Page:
The Mercedes-Benz 300 SL “gullwing” coupe is one of the world’s most iconic cars, its upward-lifting doors that began as an engineering solution setting it apart, along with its distinctive styling and race-track performance.
In 1954, the first road-going 300 SL gullwing was delivered to a customer, none other than legendary American sportsman Briggs Cunningham, after famed U.S. importer Max Hoffman convinced the automaker to begin producing a street version of its competition car for the U.S. market. Hoffman wanted to get the gullwing to Cunningham as quickly as possible, so the factory produced a unique pre-production model for this most-important customer.
The Historic Vehicle Association announced Thursday that the seminal 1954 Mercedes-Benz 300 SL gullwing has been chosen as the latest addition to the National Historic Vehicle Register, which recognizes important milestone cars in American automotive history. Now completely restored as a head-turning showpiece, the Mercedes is the seventh vehicle so far to be recognized for honors by the Washington, D.C., registry.
Mercedes-Benz was returning to worldwide prominence after the war when it began producing the 300 SL coupe for racing. Its innovative tube-frame chassis was one of the key ingredients to its performance, but the inner structure came up high and wide on the car’s flanks, making traditional side-opening doors problematic. The solution: doors that were attached to the central roofline and lifted overhead. When opened, they resembled the wings of a flying seagull, and the nickname gullwing stuck.
Hoffman saw the possibilities of making the exotic Mercedes available to the public, and the automaker set to work designing the luxury sports coupe for the U.S. market. The importer also saw the need to make a major splash with the initial car, so he contacted the ultra-wealthy Cunningham, who jumped at the opportunity to be the first customer.
The pre-production car was essentially a rush order because Hoffman wanted Cunningham to display the new gullwing during the Watkins Glen, New York, International Sports Car Grand Prix. Chassis number 4500003 was purpose-built for the launch, and differs in significant ways from the production models that came later, including a shorter overall length, hand-formed body components and several underhood features.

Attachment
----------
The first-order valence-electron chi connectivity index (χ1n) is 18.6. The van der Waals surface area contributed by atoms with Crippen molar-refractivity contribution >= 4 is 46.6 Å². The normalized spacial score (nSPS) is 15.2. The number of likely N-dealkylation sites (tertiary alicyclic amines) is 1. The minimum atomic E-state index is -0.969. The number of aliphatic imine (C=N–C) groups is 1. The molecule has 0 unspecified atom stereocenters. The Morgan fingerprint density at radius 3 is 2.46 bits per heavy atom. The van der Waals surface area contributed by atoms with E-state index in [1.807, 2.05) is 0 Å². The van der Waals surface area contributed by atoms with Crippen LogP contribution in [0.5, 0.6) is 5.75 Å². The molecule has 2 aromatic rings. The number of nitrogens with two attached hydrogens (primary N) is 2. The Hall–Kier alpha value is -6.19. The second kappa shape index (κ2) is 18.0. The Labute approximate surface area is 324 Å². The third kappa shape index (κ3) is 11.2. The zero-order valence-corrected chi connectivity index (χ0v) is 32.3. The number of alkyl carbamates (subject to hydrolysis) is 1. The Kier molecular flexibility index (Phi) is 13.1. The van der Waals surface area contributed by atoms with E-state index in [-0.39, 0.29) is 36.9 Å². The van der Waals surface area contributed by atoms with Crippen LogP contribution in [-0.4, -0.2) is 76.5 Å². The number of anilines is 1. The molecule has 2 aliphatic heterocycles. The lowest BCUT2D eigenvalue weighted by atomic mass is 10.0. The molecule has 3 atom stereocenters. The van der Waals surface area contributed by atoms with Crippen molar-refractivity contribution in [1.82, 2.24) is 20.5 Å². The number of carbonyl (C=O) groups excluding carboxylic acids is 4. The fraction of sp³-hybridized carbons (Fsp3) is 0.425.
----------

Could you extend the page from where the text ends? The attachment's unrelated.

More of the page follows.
The car is owned by Dennis Nicotra of New Haven, Connecticut, an avid 300 SL collector who pursued the Cunningham car for 35 years before finally purchasing it in 2013. He sent the intact gullwing for restoration to HK-Engineering of Polling, Germany, a business that specializes in 300 SLs. The restorers noted the differences in this car compared with production models and worked accordingly to retain its unique form.
Since completion last year, the car has been shown by Nicotra in a number of prestigious events, including the Boston Cup; the Arizona Concours d’Elegance, in which he also drove it on the concours tour; and, most recently, at the Amelia Island Concours d’ Elegance.
“The Mercedes-Benz 300 SL Coupe is a uniquely American story as it was produced at the request of Max Hoffman specifically for the U.S. market,” said Mark Gessler, president of the Historic Vehicle Association, in a news release. “The 300 SL was the first foreign mass-produced car built primarily for the American market. It launched the SL brand in the Mercedes-Benz family and played a significant role in building the Mercedes-Benz market position in the United States.”
Previous vehicles included in the National Historic Vehicle Register are the 1964 Shelby Daytona Coupe race car, the original 1964 Meyers Manx, the Indy-winning 1939 Maserati 8CTF “Boyle Special,” the 1918 Cadillac Type 57, the 1947 Tucker 48 prototype known as “The Tin Goose,” and 1940 GM Futurliner No. 10, which was used in the automaker’s Parade of Progress tours.
During the coming year, the Historic Vehicle Association said in the release, the group “will focus its efforts on documenting additional vehicles and will continue to work with the U.S. Department of the Interior, Heritage Documentation Programs to refine guidelines and processes to eventually support future public submission.”